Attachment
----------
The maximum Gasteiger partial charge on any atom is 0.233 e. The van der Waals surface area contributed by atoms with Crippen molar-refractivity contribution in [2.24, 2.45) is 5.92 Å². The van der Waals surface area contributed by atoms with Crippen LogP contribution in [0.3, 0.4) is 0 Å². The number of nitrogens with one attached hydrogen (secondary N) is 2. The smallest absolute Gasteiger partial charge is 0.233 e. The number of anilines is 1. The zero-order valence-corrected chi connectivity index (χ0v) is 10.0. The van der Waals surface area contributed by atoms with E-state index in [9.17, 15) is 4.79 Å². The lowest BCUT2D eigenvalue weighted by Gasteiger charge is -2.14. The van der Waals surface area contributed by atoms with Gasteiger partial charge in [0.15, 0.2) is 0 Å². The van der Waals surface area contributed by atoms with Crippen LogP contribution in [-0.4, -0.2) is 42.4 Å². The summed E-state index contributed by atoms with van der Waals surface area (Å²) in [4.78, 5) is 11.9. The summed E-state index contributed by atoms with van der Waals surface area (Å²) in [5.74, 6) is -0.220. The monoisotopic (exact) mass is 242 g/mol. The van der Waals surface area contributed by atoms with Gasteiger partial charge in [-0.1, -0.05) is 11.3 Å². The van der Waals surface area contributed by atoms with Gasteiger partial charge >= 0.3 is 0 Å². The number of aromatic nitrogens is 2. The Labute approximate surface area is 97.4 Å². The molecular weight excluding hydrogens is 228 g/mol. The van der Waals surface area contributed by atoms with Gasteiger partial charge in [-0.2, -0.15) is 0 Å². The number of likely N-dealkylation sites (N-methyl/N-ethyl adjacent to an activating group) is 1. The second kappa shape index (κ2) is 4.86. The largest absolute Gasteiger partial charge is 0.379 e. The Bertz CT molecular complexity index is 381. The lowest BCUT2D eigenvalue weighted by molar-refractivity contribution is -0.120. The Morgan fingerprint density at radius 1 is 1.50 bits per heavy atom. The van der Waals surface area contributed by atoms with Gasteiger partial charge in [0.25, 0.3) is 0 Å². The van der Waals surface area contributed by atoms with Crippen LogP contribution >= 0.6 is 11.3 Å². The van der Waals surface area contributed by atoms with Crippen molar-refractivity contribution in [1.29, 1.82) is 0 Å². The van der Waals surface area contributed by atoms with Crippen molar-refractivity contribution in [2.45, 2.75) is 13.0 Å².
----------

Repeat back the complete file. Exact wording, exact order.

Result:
The maximum Gasteiger partial charge on any atom is 0.233 e. The van der Waals surface area contributed by atoms with Crippen molar-refractivity contribution in [2.24, 2.45) is 5.92 Å². The van der Waals surface area contributed by atoms with Crippen LogP contribution in [0.3, 0.4) is 0 Å². The number of nitrogens with one attached hydrogen (secondary N) is 2. The smallest absolute Gasteiger partial charge is 0.233 e. The number of anilines is 1. The zero-order valence-corrected chi connectivity index (χ0v) is 10.0. The van der Waals surface area contributed by atoms with E-state index in [9.17, 15) is 4.79 Å². The lowest BCUT2D eigenvalue weighted by Gasteiger charge is -2.14. The van der Waals surface area contributed by atoms with Gasteiger partial charge in [0.15, 0.2) is 0 Å². The van der Waals surface area contributed by atoms with Crippen LogP contribution in [-0.4, -0.2) is 42.4 Å². The summed E-state index contributed by atoms with van der Waals surface area (Å²) in [4.78, 5) is 11.9. The summed E-state index contributed by atoms with van der Waals surface area (Å²) in [5.74, 6) is -0.220. The monoisotopic (exact) mass is 242 g/mol. The van der Waals surface area contributed by atoms with Gasteiger partial charge in [-0.1, -0.05) is 11.3 Å². The van der Waals surface area contributed by atoms with Gasteiger partial charge >= 0.3 is 0 Å². The number of aromatic nitrogens is 2. The Labute approximate surface area is 97.4 Å². The molecular weight excluding hydrogens is 228 g/mol. The van der Waals surface area contributed by atoms with Gasteiger partial charge in [-0.2, -0.15) is 0 Å². The number of likely N-dealkylation sites (N-methyl/N-ethyl adjacent to an activating group) is 1. The second kappa shape index (κ2) is 4.86. The largest absolute Gasteiger partial charge is 0.379 e. The Bertz CT molecular complexity index is 381. The lowest BCUT2D eigenvalue weighted by molar-refractivity contribution is -0.120. The Morgan fingerprint density at radius 1 is 1.50 bits per heavy atom. The van der Waals surface area contributed by atoms with Gasteiger partial charge in [0.25, 0.3) is 0 Å². The van der Waals surface area contributed by atoms with Crippen LogP contribution >= 0.6 is 11.3 Å². The van der Waals surface area contributed by atoms with Crippen molar-refractivity contribution in [1.29, 1.82) is 0 Å². The van der Waals surface area contributed by atoms with Crippen molar-refractivity contribution in [2.45, 2.75) is 13.0 Å².